Oklahoma DUI lawyers represent individuals who have been charged with Driving Under the Influence of alcohol or drugs. While some people may carry a stereotypical view of an intoxicated driver, the truth is that anyone who drinks and takes the wheel may be charged with DUI or other alcohol related traffic offense.
From the college student partying with friends, to the shift worker hitting happy hour for a few beers, to an urban professional having cocktails during a business lunch, anyone who drinks and drives may find himself or herself charged with a criminal offense.
DUI is not a crime that is only committed by alcoholics. It may be committed by any person who drives after drinking--frequently, a person who does not realize how few drinks it can take to put one's blood alcohol content (BAC) over the legal limit. In fact, underage drivers can be charged with DUI under 21 with a BAC as low as o.02.
Three Oklahoma DUI arrests in the past week show that DUI is a crime that can affect anyone, including an Oklahoma City councilman, a former assistant police chief, and the former president of a Christian university. Last Friday, councilman Skip Kelly was arrested for DUI in Oklahoma City when police officers discovered him sitting in his damaged car.
Allegedly, Kelly was intoxicated when his vehicle jumped a curb and hit a fire hydrant. Kelly, himself an attorney, told police that he was not drunk and that he had consumed only a glass of wine before driving. He claims his accident was caused when he took evasive action to avoid a vehicle that almost collided with him. He refused to submit to a breathalyzer test.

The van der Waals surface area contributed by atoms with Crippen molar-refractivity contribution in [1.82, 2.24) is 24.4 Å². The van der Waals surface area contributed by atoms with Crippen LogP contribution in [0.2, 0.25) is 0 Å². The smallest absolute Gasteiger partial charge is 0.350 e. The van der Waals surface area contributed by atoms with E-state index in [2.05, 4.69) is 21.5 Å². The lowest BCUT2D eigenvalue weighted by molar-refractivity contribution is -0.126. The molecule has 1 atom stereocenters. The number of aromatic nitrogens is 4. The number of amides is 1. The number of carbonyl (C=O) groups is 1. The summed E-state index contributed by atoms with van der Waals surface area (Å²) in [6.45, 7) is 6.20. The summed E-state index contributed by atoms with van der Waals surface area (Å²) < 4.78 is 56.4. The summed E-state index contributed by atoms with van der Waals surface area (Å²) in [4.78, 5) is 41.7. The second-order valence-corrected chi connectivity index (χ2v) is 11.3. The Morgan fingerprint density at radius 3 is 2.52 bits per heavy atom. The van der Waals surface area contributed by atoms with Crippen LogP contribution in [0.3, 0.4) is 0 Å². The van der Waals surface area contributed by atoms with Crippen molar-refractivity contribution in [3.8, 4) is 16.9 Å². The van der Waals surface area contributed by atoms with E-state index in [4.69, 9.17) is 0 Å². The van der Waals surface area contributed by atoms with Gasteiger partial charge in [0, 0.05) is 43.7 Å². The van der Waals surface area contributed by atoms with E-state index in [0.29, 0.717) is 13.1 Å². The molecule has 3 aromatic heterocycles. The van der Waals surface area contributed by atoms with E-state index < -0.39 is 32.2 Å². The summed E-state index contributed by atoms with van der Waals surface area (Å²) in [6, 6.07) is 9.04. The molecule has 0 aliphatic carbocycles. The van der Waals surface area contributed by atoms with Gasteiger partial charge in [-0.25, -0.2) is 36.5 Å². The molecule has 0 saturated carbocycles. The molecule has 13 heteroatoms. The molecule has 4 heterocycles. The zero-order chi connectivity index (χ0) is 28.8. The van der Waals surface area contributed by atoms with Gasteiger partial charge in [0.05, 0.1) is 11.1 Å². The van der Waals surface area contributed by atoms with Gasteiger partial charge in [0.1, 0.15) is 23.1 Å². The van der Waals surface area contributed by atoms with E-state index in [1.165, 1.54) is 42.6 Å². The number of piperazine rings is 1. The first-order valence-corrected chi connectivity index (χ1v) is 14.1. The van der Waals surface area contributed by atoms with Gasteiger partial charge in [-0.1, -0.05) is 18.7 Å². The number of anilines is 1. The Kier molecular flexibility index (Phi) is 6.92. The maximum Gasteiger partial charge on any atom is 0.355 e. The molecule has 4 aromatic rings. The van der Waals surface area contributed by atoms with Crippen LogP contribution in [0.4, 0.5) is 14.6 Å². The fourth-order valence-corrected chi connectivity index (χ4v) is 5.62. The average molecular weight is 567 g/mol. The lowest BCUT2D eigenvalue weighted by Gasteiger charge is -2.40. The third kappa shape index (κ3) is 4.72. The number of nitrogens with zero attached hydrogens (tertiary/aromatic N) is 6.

If Kelly is convicted of DUI, it will be his second Oklahoma DUI conviction within three years. As a second DUI offense, the crime will be charged as a felony, with Kelly facing a fine of up to $2,500 and a maximum of five years in jail. If he is convicted of a felony, he will also be required to forfeit his position as a member of the Oklahoma City Council. In a separate DUI case, a former assistant police chief with the Moore Police Department was arrested on an Oklahoma County DUI complaint on Saturday afternoon.
According to the arresting officer, Gary Wayne Tipps, 55, exhibited slurred speech and poor balance when he was pulled over. Inside the vehicle were a loaded handgun and a cup containing a substance that "smelled like whiskey." Tipps was reported to be belligerent when arrested, kicking out a window of the police car and spitting on a jailer.
In addition to DUI, Tipps has been charged with destruction of property, possessing a firearm while under the influence, and throwing bodily fluids on a government employee.
On Tuesday, former Oral Roberts University president Richard Roberts was arrested for speeding and DUI near Tulsa, Oklahoma. He was allegedly clocked travelling at 93 mph in a 65 mph zone. When Roberts was pulled over, the arresting officer claimed to smell alcohol and said that Roberts was unable to perform two field sobriety tests to check coordination.
A blood alcohol analysis revealed his BAC to be 0.11. Anyone who consumes alcohol prior to driving may find himself or herself charged with DUI. Not every DUI arrest comes from erratic driving or from a motor vehicle accident. More commonly, a person may be pulled over for a minor infraction, such as a rolling stop, turning into the far lane, or a burned-out headlight. If, during the traffic stop, an officer suspects the driver may be intoxicated, a DUI arrest may occur.
Those arrested for DUI should immediately seek counsel from an experienced Oklahoma DUI lawyer.